LAKE MILTON, Ohio — Bob Blocksom, an 87-year-old former insurance salesman, needs a job. He hasn’t saved enough money for his retirement. And trucking companies, desperate for workers, are willing to give him one.
Age didn’t matter, they said. If Blocksom could get his “CDL” — commercial driver’s license — they would hire him for a $50,000 job. One even offered to pay his tuition for driver training school, but there was a catch: Blocksom had to commit to driving an 18-wheel truck all over the United States for a year.
So far, that has been too big of an ask for Blocksom, who doesn’t want to spend long stretches of time away from his wife of 60 years. “The more I think about it, it would be tough to be on the road Monday through Friday,” he said.
As the nation faces a historically low level of unemployment, trucking companies are doing what economists have said firms need to do to attract and retain workers: They’re hiking pay significantly, offering bonuses and even recruiting people they previously wouldn’t have considered.
But it’s not working. The industry reports a growing labor shortage — 63,000 open positions this year, a number expected to more than double in coming years — that could have wide-ranging impacts on the U.S. economy.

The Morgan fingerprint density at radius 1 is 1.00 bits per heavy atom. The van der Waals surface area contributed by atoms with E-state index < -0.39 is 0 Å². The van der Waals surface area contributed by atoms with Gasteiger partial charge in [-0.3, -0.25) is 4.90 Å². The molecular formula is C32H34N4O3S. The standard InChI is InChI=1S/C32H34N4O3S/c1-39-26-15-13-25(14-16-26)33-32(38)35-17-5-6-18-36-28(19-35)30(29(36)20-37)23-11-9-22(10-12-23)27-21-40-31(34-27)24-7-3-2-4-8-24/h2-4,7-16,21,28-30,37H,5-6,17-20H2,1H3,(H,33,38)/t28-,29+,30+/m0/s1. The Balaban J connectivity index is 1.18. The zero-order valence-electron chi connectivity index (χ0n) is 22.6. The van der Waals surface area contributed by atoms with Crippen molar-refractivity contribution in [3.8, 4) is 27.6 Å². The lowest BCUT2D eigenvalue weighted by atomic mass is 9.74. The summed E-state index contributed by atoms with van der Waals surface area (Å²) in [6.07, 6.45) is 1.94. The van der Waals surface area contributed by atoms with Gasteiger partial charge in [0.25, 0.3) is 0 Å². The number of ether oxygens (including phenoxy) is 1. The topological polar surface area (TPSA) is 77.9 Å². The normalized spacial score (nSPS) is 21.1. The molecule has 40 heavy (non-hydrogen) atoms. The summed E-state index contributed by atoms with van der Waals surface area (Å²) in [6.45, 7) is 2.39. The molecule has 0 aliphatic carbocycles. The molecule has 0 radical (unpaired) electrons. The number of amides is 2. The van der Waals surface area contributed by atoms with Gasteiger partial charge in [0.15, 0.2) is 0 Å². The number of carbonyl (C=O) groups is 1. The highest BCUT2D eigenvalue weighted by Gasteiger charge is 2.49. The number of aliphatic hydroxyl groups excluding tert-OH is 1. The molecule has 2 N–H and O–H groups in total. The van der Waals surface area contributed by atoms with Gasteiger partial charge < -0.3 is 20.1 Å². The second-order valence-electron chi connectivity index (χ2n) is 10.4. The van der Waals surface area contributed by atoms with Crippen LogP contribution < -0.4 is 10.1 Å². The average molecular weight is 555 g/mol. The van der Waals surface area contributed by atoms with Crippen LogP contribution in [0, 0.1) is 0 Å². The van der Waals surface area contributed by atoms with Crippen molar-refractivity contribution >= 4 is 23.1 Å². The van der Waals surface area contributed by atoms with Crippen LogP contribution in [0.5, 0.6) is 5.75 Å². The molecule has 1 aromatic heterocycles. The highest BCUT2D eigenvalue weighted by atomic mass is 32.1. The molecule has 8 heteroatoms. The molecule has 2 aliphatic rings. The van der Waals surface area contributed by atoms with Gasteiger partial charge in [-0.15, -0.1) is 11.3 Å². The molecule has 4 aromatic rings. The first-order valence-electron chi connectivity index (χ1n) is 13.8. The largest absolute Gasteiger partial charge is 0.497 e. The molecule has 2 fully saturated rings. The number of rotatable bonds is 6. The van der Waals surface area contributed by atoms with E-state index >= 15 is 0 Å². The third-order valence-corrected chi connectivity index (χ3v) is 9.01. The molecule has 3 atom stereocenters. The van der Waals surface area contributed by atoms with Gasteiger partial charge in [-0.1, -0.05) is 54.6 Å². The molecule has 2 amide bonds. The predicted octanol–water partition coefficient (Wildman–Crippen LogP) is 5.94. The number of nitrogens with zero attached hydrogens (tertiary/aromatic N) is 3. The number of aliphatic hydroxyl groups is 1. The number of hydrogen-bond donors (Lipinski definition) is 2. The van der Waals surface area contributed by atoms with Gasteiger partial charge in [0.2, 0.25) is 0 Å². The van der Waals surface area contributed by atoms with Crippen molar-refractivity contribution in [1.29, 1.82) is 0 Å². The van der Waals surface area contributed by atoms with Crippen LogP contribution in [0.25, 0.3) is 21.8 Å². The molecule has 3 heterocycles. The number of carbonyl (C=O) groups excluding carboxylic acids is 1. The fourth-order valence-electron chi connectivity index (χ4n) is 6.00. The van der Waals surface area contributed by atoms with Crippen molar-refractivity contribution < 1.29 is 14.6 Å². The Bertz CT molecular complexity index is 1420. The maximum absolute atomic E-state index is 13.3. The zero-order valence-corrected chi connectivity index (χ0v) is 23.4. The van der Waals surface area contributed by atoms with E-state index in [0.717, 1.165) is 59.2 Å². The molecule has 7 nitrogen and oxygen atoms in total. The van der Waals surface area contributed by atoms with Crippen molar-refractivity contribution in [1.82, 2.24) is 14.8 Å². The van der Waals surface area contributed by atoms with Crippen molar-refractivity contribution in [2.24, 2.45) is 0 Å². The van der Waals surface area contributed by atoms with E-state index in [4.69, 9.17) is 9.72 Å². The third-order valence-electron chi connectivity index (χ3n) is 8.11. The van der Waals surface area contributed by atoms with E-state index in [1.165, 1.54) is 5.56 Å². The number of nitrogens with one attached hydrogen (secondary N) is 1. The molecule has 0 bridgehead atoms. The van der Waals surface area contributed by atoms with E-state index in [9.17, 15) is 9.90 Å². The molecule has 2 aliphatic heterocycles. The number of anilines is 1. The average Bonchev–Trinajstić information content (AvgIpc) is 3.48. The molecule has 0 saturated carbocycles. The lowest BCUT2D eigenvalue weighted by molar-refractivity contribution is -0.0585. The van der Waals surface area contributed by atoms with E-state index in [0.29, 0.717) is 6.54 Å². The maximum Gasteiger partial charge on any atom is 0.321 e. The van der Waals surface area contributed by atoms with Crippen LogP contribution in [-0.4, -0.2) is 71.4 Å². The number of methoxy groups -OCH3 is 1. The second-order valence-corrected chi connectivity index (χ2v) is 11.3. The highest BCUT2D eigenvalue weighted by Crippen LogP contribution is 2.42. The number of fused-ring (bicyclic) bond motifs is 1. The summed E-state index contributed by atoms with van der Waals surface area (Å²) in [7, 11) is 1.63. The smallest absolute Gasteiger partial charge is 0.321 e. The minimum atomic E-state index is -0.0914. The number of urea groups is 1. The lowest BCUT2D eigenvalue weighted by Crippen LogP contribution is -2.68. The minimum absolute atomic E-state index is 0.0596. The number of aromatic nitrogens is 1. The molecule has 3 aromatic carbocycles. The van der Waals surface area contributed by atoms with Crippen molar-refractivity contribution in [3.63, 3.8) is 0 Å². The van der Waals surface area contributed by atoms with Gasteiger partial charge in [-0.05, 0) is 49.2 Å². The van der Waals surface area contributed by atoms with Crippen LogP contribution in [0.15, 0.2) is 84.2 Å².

Nearly every item sold in the United States touches a truck at some point, which explains why the challenges facing the industry, including trucking companies rapidly raising prices as they raise wages, have special power to affect the entire economy. Already, delivery delays are common, and businesses such as Amazon, General Mills and Tyson Foods are raising prices as they pass higher transportation costs along to consumers. On a recent call with investors, a Walmart executive called rising transportation costs the company’s primary “head wind.”
Technology leaders such as Elon Musk hold out driverless trucks as a solution, but industry insiders say that is many years away. For now the industry simply can’t find a way to move goods as fast and cheaply as they have in the past. This logjam will be especially perilous, economists say, if competition for truckers pushes up prices so quickly that the country faces uncontrolled inflation, which can easily lead to a recession.
“This is slowing down the economy already,” said Peter Boockvar, chief investment officer at Bleakley Advisory Group. “If it takes me a week instead of two days to ship products from point A to B, I’m losing potential business.”
At TDDS Technical Institute, an independent trucker school in Ohio where Blocksom has considered enrolling, veteran teachers say they have never seen it this bad. They say there may be closer to 100,000 truck driver openings.
“As long as you can get in and out of a truck and pass a physical, a trucking company will take a look at you now,” said Tish Sammons, the job placement coordinator at TDDS, whose desk is full of toy trucks and fliers from the companies that call her daily begging for drivers. “I recently placed someone who served time for manslaughter.”